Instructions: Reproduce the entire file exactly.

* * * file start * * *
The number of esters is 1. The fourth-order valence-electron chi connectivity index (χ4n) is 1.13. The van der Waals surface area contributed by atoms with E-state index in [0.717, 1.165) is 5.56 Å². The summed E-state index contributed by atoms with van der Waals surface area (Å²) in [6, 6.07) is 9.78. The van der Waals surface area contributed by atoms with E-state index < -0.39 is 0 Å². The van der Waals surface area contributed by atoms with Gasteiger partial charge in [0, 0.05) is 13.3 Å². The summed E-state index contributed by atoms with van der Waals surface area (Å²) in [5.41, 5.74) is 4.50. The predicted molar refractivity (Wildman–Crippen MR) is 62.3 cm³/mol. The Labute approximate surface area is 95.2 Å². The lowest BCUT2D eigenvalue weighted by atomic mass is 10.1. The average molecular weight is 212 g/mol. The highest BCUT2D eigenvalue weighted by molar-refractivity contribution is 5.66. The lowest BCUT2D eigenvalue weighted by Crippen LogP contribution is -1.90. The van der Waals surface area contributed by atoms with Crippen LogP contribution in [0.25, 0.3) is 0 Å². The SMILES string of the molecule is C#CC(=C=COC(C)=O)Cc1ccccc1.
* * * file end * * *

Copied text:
The number of esters is 1. The fourth-order valence-electron chi connectivity index (χ4n) is 1.13. The van der Waals surface area contributed by atoms with E-state index in [0.717, 1.165) is 5.56 Å². The summed E-state index contributed by atoms with van der Waals surface area (Å²) in [6, 6.07) is 9.78. The van der Waals surface area contributed by atoms with E-state index < -0.39 is 0 Å². The van der Waals surface area contributed by atoms with Gasteiger partial charge in [0, 0.05) is 13.3 Å². The summed E-state index contributed by atoms with van der Waals surface area (Å²) in [5.41, 5.74) is 4.50. The predicted molar refractivity (Wildman–Crippen MR) is 62.3 cm³/mol. The Labute approximate surface area is 95.2 Å². The lowest BCUT2D eigenvalue weighted by atomic mass is 10.1. The average molecular weight is 212 g/mol. The highest BCUT2D eigenvalue weighted by molar-refractivity contribution is 5.66. The lowest BCUT2D eigenvalue weighted by Crippen LogP contribution is -1.90. The van der Waals surface area contributed by atoms with Crippen LogP contribution in [0.25, 0.3) is 0 Å². The SMILES string of the molecule is C#CC(=C=COC(C)=O)Cc1ccccc1.